Yale University, Southwestern University, Grinnell College, and Anderson University all look similar to Harvard in a physical sense. I don’t know if it’s architecture that encourages knowledge. If it is, and if Harvard does a particularly good job, we imply that Harvard’s style of architecture is superior to different architectural styles in that it better promotes education and intellectualism. I don’t think anyone’s interested in making that claim.

You can view some of my favorite photos from the trip on my photoblog.

[second post, travel course, Concordia University]

Monumental places are funny. One day, two men have a conversation on a street corner that changes the future for their country. The next day, it’s still a street corner…but the place itself marks the geographical point in which history was essentially altered. Is the site special? Well, no. It’s just a street corner. But it actually is special, or significant, because of what happened there.

For example, consider Boston’s Freedom Trail. 16 nationally significant historic sites are included in the trail– roughly a 2.5-mile walk through Boston’s North End and Charlestown. The sites include Old North Church (the location from which the famous “One if by land, and two if by sea” signal is said to have been sent), Boston Common (the nation’s first public park), Old State House (Boston’s oldest public building), Copp’s Hill Burial Ground, and Bunker Hill Monument (site of first battle of the Revolutionary War).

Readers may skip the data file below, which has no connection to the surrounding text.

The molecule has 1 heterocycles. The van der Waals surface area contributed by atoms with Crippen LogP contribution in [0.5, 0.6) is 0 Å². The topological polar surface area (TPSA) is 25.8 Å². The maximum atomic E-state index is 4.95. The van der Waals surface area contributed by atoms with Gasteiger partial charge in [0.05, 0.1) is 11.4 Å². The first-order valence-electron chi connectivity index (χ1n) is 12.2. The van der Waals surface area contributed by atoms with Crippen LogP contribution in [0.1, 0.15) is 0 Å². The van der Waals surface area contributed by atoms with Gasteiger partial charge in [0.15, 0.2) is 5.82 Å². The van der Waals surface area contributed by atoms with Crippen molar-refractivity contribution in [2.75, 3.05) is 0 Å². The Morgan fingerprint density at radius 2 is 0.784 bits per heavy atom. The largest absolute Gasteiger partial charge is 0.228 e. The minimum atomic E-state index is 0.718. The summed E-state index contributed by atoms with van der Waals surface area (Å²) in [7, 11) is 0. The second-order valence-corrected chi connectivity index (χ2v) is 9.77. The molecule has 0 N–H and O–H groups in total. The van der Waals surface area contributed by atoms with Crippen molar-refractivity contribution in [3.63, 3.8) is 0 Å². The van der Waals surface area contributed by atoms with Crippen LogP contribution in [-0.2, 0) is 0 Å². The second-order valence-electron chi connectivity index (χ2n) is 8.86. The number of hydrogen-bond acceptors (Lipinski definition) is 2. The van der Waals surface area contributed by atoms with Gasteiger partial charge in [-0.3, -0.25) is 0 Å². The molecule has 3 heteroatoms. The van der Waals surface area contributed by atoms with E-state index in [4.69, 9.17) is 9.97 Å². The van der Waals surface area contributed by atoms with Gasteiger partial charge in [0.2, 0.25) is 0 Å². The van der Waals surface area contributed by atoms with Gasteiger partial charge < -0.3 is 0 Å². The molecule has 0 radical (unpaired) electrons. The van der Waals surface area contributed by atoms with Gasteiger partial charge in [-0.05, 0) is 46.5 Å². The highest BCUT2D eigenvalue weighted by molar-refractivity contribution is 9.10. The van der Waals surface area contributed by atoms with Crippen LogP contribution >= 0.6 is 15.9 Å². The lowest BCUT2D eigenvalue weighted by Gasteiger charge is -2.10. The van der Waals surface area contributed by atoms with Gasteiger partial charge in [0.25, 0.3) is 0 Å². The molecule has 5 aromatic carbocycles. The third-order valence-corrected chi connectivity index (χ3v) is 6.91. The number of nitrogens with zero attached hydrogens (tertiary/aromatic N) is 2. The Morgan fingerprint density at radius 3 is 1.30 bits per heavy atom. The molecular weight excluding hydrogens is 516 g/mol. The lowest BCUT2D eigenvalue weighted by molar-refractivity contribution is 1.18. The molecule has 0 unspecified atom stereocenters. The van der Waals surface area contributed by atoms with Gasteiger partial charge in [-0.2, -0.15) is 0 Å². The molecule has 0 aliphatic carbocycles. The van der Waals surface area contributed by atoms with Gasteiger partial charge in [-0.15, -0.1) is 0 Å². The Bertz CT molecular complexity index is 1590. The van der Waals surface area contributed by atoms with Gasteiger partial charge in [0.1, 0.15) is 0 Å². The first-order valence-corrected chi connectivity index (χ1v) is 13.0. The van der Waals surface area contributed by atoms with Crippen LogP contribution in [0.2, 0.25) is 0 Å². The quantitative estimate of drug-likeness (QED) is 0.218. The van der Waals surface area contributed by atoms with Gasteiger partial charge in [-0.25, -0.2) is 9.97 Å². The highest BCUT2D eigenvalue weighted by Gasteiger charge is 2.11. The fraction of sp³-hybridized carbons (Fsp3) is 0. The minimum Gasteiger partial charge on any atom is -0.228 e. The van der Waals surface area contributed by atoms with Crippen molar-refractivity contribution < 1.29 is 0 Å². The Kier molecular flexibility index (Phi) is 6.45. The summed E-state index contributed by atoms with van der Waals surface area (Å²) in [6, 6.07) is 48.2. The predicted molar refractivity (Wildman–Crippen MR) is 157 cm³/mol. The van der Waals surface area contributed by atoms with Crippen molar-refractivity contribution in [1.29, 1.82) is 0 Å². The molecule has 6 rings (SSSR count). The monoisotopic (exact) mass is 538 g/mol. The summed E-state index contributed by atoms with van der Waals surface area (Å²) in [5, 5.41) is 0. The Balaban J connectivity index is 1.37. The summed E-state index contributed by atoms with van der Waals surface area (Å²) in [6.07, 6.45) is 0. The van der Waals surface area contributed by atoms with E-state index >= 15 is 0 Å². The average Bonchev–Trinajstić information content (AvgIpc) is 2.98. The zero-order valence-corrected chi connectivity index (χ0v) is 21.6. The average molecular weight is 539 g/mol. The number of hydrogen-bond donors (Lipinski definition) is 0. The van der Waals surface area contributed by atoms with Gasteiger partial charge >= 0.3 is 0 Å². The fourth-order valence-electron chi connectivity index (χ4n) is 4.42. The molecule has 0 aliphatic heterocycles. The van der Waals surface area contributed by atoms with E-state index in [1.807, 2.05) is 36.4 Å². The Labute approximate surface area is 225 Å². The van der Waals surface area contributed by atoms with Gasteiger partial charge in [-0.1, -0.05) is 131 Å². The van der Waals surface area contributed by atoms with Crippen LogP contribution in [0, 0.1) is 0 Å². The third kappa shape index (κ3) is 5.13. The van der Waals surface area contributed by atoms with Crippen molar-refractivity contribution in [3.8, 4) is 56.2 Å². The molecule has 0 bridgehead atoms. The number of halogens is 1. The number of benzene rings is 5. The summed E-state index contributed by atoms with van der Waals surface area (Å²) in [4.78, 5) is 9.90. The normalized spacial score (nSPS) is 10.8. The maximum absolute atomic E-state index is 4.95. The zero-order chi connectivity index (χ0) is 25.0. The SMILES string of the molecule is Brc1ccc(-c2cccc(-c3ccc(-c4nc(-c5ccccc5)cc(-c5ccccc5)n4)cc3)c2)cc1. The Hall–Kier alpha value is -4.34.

Today, some of the sites are surrounded by modern environments. The Old State House sits across from a four-story Borders. High-rise condos, corporate chain stores, and a handful of Dunkin Donuts line the streets bordering Boston Common. My first reaction visiting these sites was not one of awe or intrigue. Instead, I had to stretch my mind to imagine what the site was like 200 years ago.

Perhaps this places a special importance on communication at monuments. How can a historical society or national park service use communication to enhance visitors’ cognitive recognition of historical events? Signage, maps, and photos come to mind immediately. I think signage may be the most effective and reasonable means of communication in this context.

I was pleased with the signage along Boston’s Freedom Trail. Each location had at least one sign explaining why it was significant in American history. While the descriptions were brief and could obviously not provide a thorough recount of the site’s history, they were able to help visitors grasp the context of the historical event without requiring them to have any previous knowledge or experience in history.

This, I think, is a great challenge: writing briefly and writing to people with widely varying levels of education in American history. Perhaps this is why most historical locations switch out their signs every few years…it’s hard to truly believe you’ve done it right.